• Publication Date: 10-2008
  • Content Type: Working Paper
  • Institution: Center for Global Development
  • Abstract: There is a fundamental shift taking place in the world economy to which the multilateral trading system has failed to adapt. The Doha process focused on issues of limited significance while the burning issues of the day were not even on the negotiating agenda. The paper advances five propositions: the traditional negotiating dynamic, driven by private sector interests largely in the rich countries, is running out of steam; the world economy is moving broadly from conditions of relative abundance to relative scarcity, and so economic security has become a paramount concern for consumers, workers, and ordinary citizens; international economic integration can contribute to enhanced security; addressing these new concerns–relating to food, energy and economic security-requires a wider agenda of multilateral cooperation, involving not just the WTO but other multilateral institutions; and despite shifts in economic power across countries, the commonality of interests and scope for give-and-take on these new issues make multilateral cooperation worth attempting.
  • Topic: International Relations, Economics, Globalization, International Political Economy, International Trade and Finance, Markets, Privatization
  • Political Geography: Middle East
  • Author: Ted Galen Carpenter, Mark Falcoff, Adrian Karatnycky, Gary C. Hufbauer, Robert D. Blackwill, Leslie H. Gelb, Allen R. Adler, Mario L. Baeza, Philip Peters, Bernard W. Aronson, Jeffrey L. Bewkes, Rodolfo O. De La Garza, Daniel W. Fisk, Craig Fuller, M. Farooq Kathwari, Franklin W. Knight, Susan Kaufman Purcell, Peter W. Rodman, Riordan Roett, William D. Rogers, Alexander F. Watson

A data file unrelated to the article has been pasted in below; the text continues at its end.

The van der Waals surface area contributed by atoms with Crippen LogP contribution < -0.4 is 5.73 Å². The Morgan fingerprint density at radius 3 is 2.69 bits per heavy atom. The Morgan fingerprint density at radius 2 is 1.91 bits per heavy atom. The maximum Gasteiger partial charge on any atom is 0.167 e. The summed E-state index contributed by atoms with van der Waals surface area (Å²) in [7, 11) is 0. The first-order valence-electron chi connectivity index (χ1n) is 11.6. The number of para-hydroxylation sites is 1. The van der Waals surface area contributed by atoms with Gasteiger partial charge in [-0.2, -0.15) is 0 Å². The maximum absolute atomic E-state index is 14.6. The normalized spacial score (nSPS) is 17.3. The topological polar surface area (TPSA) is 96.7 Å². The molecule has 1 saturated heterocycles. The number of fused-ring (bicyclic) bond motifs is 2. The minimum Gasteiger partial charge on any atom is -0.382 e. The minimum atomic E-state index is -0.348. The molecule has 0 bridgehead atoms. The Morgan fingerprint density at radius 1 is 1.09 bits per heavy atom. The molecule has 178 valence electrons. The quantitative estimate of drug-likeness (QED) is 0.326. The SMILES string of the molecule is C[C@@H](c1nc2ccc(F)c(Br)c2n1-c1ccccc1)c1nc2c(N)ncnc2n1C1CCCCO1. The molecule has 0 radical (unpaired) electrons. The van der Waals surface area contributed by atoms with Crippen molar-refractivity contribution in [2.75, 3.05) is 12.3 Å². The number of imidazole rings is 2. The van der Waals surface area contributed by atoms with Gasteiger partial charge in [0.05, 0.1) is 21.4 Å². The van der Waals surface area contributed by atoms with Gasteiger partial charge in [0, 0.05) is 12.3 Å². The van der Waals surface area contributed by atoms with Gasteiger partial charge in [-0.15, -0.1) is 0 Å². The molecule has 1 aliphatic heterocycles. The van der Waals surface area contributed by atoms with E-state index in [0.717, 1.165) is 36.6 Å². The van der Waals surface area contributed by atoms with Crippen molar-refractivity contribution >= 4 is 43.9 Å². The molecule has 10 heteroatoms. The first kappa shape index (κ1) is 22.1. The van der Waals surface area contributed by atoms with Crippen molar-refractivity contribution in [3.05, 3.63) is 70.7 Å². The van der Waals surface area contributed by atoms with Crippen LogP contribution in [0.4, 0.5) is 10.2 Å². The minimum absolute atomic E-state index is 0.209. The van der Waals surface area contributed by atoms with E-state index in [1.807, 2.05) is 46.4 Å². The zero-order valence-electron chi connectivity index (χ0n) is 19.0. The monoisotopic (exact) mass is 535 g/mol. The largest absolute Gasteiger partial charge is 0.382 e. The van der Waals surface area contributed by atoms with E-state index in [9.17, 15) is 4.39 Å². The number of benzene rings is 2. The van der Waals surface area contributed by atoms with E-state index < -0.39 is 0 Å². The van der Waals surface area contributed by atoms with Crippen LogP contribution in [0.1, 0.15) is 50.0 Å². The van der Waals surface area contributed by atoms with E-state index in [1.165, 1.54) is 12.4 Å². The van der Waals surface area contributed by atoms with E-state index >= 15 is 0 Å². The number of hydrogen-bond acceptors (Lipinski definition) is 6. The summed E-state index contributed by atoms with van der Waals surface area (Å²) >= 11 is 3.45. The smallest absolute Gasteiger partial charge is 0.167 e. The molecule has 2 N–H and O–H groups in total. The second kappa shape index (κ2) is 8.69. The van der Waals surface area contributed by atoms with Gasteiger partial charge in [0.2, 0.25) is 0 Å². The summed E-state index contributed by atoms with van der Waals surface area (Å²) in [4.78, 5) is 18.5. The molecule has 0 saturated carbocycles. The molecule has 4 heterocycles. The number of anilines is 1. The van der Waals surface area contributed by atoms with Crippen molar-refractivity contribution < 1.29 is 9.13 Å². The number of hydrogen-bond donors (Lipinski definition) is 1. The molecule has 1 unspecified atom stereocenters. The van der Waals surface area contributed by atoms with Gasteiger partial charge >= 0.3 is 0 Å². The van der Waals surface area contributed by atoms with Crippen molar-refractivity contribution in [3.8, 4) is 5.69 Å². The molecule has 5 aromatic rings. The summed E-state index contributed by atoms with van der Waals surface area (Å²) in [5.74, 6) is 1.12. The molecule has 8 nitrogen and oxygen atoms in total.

• Publication Date: 01-1999
  • Content Type: Working Paper
  • Institution: Council on Foreign Relations
  • Abstract: This report addresses the current state and the future prospects for the transatlantic relationship. The broad challenge the U.S.-European partnership faces in the period ahead is threefold: to persuade others around the world in post-Cold War conditions to abide by internationally accepted norms and patterns of behavior and the rules of the international institutions that embody them; to deal skillfully with the emerging new power centers, of which China and India are the most prominent; and to meet the current serious threats to Western interests, especially in the Middle East, when these threats often seem to ordinary citizens more remote, abstract, and complex than during the Cold War. This daunting effort will clearly require transatlantic policies that involve a delicate and flexible combination of incentives and disincentives applied to these other countries in a highly discriminating manner in widely differing circumstances. Designing and sustaining such policies will be no easy task for Western governments with compelling domestic preoccupations in the full glare of the media spotlight.
  • Topic: Security, Cold War, International Political Economy
  • Political Geography: United States, Europe, Middle East
  • Author: Bill Richardson
  • Publication Date: 06-1999
  • Content Type: Working Paper
  • Institution: Council on Foreign Relations
  • Abstract: When I was U.S. Ambassador to the United Nations, I was often inspired by one of the world's most-original humanitarians: Dag Hammarskjold.Each time I return to New York, I'm reminded of his beliefs—of all that we can do when we grasp the past, respect the present, and use the knowledge from both to clarify a vision for the future. When we do so, we often do our best work.
  • Topic: Security, International Political Economy, United Nations
  • Political Geography: United States, New York, Middle East